The Biggest Ideas in the Universe: space, time, and motion, by Sean Carroll, Dutton Books
Most popular science books are written to reach the largest audience possible, which comes with certain sacrifices. The assumption is that many readers might be deterred by technical topics and language, especially by equations that require higher mathematics. In physics one can therefore usually distinguish textbooks from popular physics books by flicking through the pages and checking for symbols.
The Biggest Ideas in the Universe: space, time, and motion, the first in a three-part series by Sean Carroll, goes against this trend. Written for “…people who have no mathematical experience than high-school algebra, but are willing to look at an equation and think about what it means”, there is no point in the book at which things are muddied because the maths becomes too advanced.
Concepts and theories
The first part of the book covers nine topics including conservation, space–time, geometry, gravity and black holes. Carroll spends the first few chapters introducing the reader to the thought process of a theoretical physicist: how to develop a sense for symmetries, the conservation of charges and expansions in small parameters. It also gives readers a fast introduction to calculus using geometric arguments to define derivatives and integrals. By the end of the third chapter, the concepts of differential equations, phase space and the principle of least action have been introduced.
The centre part of the book focusses on geometry. A discussion of the meaning of space and time in physics is followed by the introduction of Minkowski spacetime, with considerable effort given to the philosophical meaning of these concepts. The third part is the most technical. It covers differential geometry, a beautiful derivation of Einstein’s equation of general relativity and the final chapter uses the Schwarzschild solution to discuss black holes.
It is a welcome development that publishers and authors such as Carroll are confident that books like this will find a sizeable readership (another good, recent example of advanced popular physics texts is Leonard Susskind’s “A Theoretical Minimum” series). Many topics in physics can only be fully appreciated if the equations are explained and if chapters go beyond the limitations of typical popular science books. Carroll’s writing style and the structure of the book help to make this case: all concepts are carefully introduced and even though the book is very dense and covers a lot of material, everything is interconnected and readers won’t feel lost while reading. Regular reference to the historical steps in discovering theories and concepts loosen up the text. Two examples are the correspondence between Leibniz and Clarke about the nature of space and the interesting discussion of Einstein and Hilbert’s different approaches to general relativity. The whole series of books, of which two of the three parts will be published soon, is accompanied by recorded lectures that are freely available online and present the topic of every chapter, along with answers to questions on these topics.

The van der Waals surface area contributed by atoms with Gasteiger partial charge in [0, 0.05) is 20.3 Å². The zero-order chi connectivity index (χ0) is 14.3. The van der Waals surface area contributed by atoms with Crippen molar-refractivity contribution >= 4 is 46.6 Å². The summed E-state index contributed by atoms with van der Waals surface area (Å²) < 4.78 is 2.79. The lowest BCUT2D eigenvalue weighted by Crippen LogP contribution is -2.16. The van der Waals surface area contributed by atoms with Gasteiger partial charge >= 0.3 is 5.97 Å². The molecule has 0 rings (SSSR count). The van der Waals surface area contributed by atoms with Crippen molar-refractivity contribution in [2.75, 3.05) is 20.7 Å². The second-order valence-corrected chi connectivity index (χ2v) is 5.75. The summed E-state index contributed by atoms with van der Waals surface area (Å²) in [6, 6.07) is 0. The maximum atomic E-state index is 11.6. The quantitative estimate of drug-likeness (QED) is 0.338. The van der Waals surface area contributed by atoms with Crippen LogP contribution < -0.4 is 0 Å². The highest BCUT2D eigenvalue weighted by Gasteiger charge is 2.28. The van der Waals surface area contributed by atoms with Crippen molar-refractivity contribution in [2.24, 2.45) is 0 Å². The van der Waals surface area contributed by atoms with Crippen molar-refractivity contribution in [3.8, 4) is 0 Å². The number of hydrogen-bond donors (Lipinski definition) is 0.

It is difficult to find any weaknesses in this book. Figures are often labelled with symbols that readers not used to physics notation can find in the text, so more text in the figures would make them even more accessible. Strangely, the section introducing entropy is not supported by equations and, given the technical detail of all other parts of the book, Carroll could have taken advantage of the mathematical groundwork of the previous chapters here.
I want to emphasise that every topic discussed in The Biggest Ideas in the Universe is well established physics. No flashy but speculative theories or unbalanced focus on science-fiction ideas, which are often used to attract readers to theoretical physics, appear. It stands apart from similar titles by offering insights that can only be obtained if the underlying equations are explained and not just mentioned.
Anyone who is interested in fundamental physics is encouraged to read this book, especially young people interested in studying physics because they will get an excellent idea of the type of physical arguments they will encounter at university. Those who think their mathematical background isn’t sufficient will likely learn many new things, even though the later chapters are quite technical. And if you are at the other end of the spectrum, such as a working physicist, you will find the philosophical discussions of familiar concepts and the illuminating arguments included to elicit physical intuition most useful.